The best westerns of the 21st century

Born in Florida in 1964, Kelly Reichardt, like the pioneers whose stories she tells, crossed the United States from east to west to one day establish her base camp in Oregon, in the northwest of the country, where she is at the same time in contact with the eternal America that she tracks in her films, and with the artistic community of Portland, of which she has become one of the leading figures, alongside her friends Gus Van Sant and Todd Haynes . The road, nature, wandering, the risk of getting lost along the way, the remains of an old territory covered by the steamroller of civilization, have always been his subjects, since his first feature, the unknown River of grass, in 1994, until Wendy and Lucy Where Some women, who made her an icon of the indie scene.

In the late 2000s, during a trip with novelist Jon Raymond (who collaborates on the screenplay for almost all of his films), Reichardt flashes over the high desert of Oregon, in the central and eastern parts of the State, “so different from all the deserts that[elle] had known until then “, and who will provide the backdrop for The Last Track. The film is based on the diaries and accounts of migrants driven along the Oregon Trail in 1845 by a guide named Stephen Meek who, after offering them a shortcut through the desert, had gone revealed incapable of carrying them through.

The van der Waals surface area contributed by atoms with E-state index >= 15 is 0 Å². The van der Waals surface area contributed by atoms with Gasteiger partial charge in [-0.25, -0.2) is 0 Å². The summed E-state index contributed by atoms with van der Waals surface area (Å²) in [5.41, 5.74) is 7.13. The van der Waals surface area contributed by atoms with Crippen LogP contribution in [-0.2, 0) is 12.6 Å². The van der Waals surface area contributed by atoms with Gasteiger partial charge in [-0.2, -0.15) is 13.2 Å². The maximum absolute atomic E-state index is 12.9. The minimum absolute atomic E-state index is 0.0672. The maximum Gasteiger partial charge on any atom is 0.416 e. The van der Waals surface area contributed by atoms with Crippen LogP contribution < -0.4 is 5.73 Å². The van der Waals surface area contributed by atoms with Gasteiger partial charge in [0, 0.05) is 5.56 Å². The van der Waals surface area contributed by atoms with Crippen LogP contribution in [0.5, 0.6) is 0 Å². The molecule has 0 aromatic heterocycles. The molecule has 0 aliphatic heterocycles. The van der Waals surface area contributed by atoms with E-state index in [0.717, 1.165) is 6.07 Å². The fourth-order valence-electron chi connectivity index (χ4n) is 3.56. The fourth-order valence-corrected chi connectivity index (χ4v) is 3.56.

“The Last Track originated in a true story, but also had a timeless dimension, comments Reichardt. The idea of ​​this man of disproportionate pride leading a group of people into the desert and not knowing how to get them out of it seemed like a good way to tell a story with a contemporary subtext. While filming, I was nevertheless very aware of the pitfalls of the western. As soon as I put my camera down somewhere, because there were carts in the frame, I found myself, like it or not, in the wake of all the westerns that had come before me. I was surprised to see how certain shots necessarily involved questioning the genre. It’s a grammar that’s so powerful, so established. Either you accept it, or you refuse it, but you are obliged to define yourself in relation to it. It has to be something conscious. “

Pretty Pictures